* Editor’s note: Marion is taking the week off. This column has been slightly edited since it first ran in January 2002.
I sure feel smart sometimes. That goes for my husband, too. For example, lately we’ve been celebrating our decision to buy land in Coloma, and we’re getting serious about plans to build a cabin. My husband is so excited that he’s already buying lamps.
Recently, he found one on the Internet at a great price, but when he telephoned the company, the last unit had just gone out the door.
He asked if the lamp would be available again soon, but the woman on the phone said the model had been discontinued. Instead of hanging up, Bob did something he had never done before.
He kept speaking with her. Then he gave her his name and phone number.
“If anyone returns a lamp or cancels an order,” he said, “could you call me?”
An hour later, his phone rang. One more lamp had been discovered.
“A few years ago, I never would have thought to leave my name,” Bob reported with pride.
I’ll admit that we spent the next two minutes congratulating each other, telling each other what good shoppers we are and stuff like that.
It’s great to feel that you’ve learned how to get things done. Bob and I still don’t seem to be able to save the right paperwork for a rebate, but in general, as we grow older, we’re gaining practical wisdom, if not the more ineffable kind.
“We’re going to be so smart by the time we die,” I concluded.
Then came another incident. This type was more difficult, because it involved service, rather than buying a product.
We had hired an engineer from Placerville to fill out a form for the building department regarding our proposed cabin. The engineer we selected spoke on the telephone in a smooth, gravely voice that would have made me suspicious in a spy flick, but I accepted his word that this was a small, easy job that would only cost $100.
Two months and numerous phone calls later, as rain moved in and complicated our building plans, we were still waiting for the small, easy job.
The engineer, who seemed to forget his promises as easily as James Bond forgets his last girlfriend (and I forget which hunk played James Bond), he finally said that the document would be ready “in 24 hours.” When it didn’t arrive, Bob and I agreed on stronger action. I would drive to Placerville to confront the engineer.
A few years ago, I would have been useless for such a task.
As a teenager, I literally cried whenever I had to assert myself. (I have a distinct and mortifying memory of sobbing to a hairdresser, “it’s really my turn.”) Even in my thirties, I was a wimp who burned in silence when someone cut in front of me, no matter how long the line.
But I’m more capable now, and like James Bond when he gets a new gadget from Q, sometimes I can’t resist a chance to try my new wings.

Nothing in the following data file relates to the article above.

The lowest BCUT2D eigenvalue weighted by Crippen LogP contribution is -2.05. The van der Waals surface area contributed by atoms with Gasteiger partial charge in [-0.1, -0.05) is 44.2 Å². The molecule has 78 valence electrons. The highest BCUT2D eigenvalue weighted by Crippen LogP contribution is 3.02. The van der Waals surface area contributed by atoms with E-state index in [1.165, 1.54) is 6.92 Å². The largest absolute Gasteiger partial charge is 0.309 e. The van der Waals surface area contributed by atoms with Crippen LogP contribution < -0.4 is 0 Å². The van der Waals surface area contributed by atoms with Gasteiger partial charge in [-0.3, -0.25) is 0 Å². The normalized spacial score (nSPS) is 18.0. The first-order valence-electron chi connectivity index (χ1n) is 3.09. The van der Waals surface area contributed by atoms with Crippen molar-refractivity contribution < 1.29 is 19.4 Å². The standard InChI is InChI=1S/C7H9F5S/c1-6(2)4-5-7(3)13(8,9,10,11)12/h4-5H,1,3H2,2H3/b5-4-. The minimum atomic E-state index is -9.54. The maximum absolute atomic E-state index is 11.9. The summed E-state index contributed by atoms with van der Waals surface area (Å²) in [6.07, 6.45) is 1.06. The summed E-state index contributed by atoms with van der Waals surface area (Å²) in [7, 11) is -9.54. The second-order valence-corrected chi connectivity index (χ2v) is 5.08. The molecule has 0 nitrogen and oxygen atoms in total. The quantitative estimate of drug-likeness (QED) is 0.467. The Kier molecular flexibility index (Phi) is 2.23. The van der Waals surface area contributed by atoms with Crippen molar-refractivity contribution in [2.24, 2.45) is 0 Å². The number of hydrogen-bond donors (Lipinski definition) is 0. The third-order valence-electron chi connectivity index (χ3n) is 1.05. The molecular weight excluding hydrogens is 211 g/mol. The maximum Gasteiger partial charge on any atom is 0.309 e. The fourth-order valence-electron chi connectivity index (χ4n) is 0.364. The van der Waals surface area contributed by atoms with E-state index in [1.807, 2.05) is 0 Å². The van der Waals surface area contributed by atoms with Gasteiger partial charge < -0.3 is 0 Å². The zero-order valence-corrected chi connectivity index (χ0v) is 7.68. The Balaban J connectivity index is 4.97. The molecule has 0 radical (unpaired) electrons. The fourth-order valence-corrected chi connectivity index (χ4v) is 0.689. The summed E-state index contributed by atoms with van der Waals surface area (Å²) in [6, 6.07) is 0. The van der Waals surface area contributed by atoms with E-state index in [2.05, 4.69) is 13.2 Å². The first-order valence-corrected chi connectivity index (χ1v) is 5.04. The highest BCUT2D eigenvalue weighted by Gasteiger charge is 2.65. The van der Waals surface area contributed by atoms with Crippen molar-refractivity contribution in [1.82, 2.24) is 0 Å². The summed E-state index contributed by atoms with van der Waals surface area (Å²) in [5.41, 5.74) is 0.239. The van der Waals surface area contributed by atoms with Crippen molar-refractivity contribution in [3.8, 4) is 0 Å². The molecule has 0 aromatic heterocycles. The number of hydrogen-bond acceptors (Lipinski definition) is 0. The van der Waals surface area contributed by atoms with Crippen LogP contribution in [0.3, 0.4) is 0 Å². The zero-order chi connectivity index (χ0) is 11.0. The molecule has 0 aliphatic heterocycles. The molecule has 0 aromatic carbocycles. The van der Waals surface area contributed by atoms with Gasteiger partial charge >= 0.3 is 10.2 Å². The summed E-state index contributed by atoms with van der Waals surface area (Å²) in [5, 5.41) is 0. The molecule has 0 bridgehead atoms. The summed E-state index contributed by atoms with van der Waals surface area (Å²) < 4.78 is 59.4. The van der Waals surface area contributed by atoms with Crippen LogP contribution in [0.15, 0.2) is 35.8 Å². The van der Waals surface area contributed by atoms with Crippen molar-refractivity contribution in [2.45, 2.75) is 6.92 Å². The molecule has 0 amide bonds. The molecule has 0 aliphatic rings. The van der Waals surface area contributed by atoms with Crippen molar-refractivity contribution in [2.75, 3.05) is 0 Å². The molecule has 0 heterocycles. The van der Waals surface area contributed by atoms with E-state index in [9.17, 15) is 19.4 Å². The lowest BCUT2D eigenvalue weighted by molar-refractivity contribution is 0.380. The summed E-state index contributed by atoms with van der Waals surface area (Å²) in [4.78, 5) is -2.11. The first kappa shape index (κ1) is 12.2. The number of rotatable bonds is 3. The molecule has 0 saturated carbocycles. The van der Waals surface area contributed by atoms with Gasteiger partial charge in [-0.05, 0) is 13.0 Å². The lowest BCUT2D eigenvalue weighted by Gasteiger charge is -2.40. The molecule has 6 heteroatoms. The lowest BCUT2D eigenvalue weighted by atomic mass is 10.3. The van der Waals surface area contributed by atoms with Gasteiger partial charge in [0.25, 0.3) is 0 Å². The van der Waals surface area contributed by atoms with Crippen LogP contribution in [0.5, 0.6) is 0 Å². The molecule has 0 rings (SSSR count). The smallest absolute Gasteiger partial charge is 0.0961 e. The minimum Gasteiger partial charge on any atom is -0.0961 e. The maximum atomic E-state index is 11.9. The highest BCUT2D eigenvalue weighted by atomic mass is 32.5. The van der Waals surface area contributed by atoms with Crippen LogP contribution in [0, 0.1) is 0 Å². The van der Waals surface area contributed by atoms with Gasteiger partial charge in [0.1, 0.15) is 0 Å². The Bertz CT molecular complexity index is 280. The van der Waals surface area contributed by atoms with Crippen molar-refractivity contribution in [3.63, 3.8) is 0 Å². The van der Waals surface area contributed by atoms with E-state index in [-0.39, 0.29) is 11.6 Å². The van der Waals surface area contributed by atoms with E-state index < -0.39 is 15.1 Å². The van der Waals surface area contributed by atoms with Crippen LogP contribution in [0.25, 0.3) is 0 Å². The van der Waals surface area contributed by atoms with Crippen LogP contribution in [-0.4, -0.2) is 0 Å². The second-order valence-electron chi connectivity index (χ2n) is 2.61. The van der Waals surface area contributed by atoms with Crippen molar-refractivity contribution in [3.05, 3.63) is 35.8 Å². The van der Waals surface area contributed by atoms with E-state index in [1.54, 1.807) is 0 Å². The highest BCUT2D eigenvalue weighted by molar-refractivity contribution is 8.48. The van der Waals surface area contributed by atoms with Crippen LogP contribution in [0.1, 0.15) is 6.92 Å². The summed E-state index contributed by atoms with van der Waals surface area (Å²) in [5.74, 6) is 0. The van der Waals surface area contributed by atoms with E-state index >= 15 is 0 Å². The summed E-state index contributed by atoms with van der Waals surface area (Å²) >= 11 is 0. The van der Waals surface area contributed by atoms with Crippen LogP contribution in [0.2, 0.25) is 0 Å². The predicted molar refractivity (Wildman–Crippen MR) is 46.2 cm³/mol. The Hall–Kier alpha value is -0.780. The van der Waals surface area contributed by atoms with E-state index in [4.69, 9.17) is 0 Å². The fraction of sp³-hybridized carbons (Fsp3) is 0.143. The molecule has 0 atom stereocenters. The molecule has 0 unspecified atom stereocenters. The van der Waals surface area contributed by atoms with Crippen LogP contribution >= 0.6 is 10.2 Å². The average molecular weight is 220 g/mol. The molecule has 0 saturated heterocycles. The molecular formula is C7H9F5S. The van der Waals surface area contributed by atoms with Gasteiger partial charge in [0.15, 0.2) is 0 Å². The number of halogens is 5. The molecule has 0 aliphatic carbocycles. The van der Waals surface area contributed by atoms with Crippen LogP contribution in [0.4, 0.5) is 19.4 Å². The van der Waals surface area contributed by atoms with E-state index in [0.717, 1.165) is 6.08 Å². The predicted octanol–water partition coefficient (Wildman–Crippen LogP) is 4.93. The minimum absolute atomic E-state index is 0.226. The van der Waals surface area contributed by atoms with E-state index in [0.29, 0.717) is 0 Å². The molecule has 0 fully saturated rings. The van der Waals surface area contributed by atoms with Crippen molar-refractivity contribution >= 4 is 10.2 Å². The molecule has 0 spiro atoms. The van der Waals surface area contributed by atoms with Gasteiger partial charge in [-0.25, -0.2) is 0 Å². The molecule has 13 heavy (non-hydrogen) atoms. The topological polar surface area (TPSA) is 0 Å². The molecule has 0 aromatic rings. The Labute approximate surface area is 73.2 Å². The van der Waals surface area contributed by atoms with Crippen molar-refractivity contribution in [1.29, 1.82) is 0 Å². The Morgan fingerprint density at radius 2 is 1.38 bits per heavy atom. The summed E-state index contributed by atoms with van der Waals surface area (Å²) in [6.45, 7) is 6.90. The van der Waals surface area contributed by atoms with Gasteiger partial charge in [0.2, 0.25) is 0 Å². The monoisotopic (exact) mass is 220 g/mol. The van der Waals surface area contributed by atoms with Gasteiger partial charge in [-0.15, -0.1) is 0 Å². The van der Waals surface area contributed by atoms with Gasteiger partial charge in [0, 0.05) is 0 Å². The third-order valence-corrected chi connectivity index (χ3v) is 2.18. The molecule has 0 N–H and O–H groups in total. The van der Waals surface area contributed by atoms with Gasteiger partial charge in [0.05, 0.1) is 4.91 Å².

I had never met the engineer, but I drove 60 miles to his office, marched in unannounced, and asked to see him right away. He didn’t come out for 15 minutes, during which time the receptionist kept glancing back at his office.
When he finally came out, pasty-faced, with a handshake that felt like a battery running out of juice, I got no apology for the long delay, but I did secure a promise that the document would be ready the next day. I attempted to add more pressure by indicating that my husband would pick it up in person.
That worked. The next day, as my husband drove away from the office, he phoned me with the document in hand. We congratulated each other.
Two days later, a letter arrived. Mr. Dead Battery had come to life for the bill. (Two months for the document; two days for the bill.)
I opened the envelope. $175. Almost twice the quoted price. Damn.
I had to admit it was my fault.
Because I had been determined to get the document but afraid to fully confront the engineer, I never discussed the cost. I should have anticipated that a person who is irresponsible about timing, will be the same way about money.
And that’s not all.
One month later, when we got the plans back from the building department, we discovered that the engineer’s calculation had been wrong. I should have anticipated that a person who is irresponsible about timing and irresponsible about money, will be the same way about math.
Perhaps I will not be smart by the time I die.
James Bond can foil the bad guy and stop the war in every movie — in just-released “Skyfall,” I hear he does it on guts rather than gadgets — but such astounding competence is still out of my reach.
This just proves I’m going to have to live twice.
— Marion Franck lives in Davis with her family. Reach her at email@example.com